Detetecting Earnings Manipulation and Fraud: A Light Tutorial on Probit Analysis
Lies, damned lies, and earnings management. If 20% of firms misrepresent economic reality through earnings management, analysts and portfolio managers must protect themselves by knowing how, why, and when individuals lie. Quantitative methods (e.g., probit analysis) with forensic formulas, such as the Beneish model (developed by Messod D. Beneish), offer part of the necessary skills to distinguish earnings manipulation from earnings management.
Before we move on, a word about probit. Because so much of finance involves binary variables (even the buy/sell decision is binary), it is surprising that probit is not more widely explored. Knowledge of the basics of probit analysis and Beneish’s choices and assumptions can help analysts and portfolio managers get value from his model. Cookbook use of what is termed the Beneish “M-model” misses changes in the world and can be misleading.
With eight variables, Beneish profiled manipulators as: (1) growing quickly, (2) experiencing deteriorating fundamentals, and (3) adopting aggressive accounting practices. The first two are the incentive variables — admitting to quick but unsustainable growth would surely hurt stock price. For his goal of detecting manipulators, Beneish used a probit model.
Why a probit model? In his sample, there are manipulators and innocent firms — coded as one and zero respectively. Estimating a probability by regressing a binary variable against his eight independent variables would not work, mainly because of the possibility of generating probabilities greater than one and less than zero.
Probit is short for probability unit and is simply another name for a Z-score from the normal distribution. But what does the normal distribution have to do with the binary case of manipulator or not? Well, we assume that the probability of manipulation remains low at first, then increases rapidly, and then levels off as the eight variables go further into red-flag territory. This creates an S-shaped (sigmoidal) curve that can be represented by the cumulative normal.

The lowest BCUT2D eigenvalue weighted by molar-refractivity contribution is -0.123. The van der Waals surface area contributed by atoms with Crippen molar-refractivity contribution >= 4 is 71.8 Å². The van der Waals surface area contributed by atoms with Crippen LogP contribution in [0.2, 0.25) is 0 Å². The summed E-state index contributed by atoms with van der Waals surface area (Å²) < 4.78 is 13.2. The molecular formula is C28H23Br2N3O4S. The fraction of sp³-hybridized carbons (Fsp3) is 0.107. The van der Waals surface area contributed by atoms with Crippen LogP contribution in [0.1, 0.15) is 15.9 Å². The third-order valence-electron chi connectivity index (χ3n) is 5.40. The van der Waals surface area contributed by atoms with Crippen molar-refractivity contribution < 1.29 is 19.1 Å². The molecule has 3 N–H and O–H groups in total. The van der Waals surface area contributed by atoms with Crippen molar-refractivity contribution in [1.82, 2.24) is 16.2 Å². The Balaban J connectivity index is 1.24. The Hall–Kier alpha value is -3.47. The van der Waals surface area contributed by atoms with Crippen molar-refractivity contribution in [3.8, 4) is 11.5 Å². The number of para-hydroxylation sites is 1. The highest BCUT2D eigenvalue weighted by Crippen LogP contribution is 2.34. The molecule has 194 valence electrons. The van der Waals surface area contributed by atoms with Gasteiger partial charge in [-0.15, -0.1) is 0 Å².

Although called probit regression, probit analysis is not really a regression. No regression is run with a dependent variable. Rather, probit analysis uses the cumulative normal and finds the coefficients on the eight independent variables that maximize the probability of generating the observed sample.
Beneish’s eight independent variables can be divided into a manipulation group and a motivation group, and were structured so that an increase in the variable means a higher probability of manipulation:
- Manipulation signals are: days sales in receivables index (DSRI) for revenue inflation; asset quality index (AQI) for expenditure capitalization; depreciation index (DEPI) for declining rate; and total accruals to total assets (TATA) for accounting not supported by cash.
- Motivation signals are: gross margin index (GMI) for deteriorating margins; sales growth index (SGI) for sustainability concerns; selling, general, and administrative index (SGAI) for decreasing efficiency; and leverage index (LEVI) for tighter debt constraints.
Motivation to rationalize about unsustainable earnings is driven by the market, and opportunity is provided by financial statement choices. In a 2003 cover story for CFA Magazine, Cynthia Harrington mentions “two of the three pegs of what is known in fraud circles as the fraud triangle: opportunity and the ability to rationalize the rightness of actions.” Rationalization easily creeps into lying. Aldert Vrij’s definition of lying is relevant to earnings management and manipulation: “a successful or unsuccessful deliberate attempt, without forewarning, to create in another a belief which the communicator considers to be untrue.”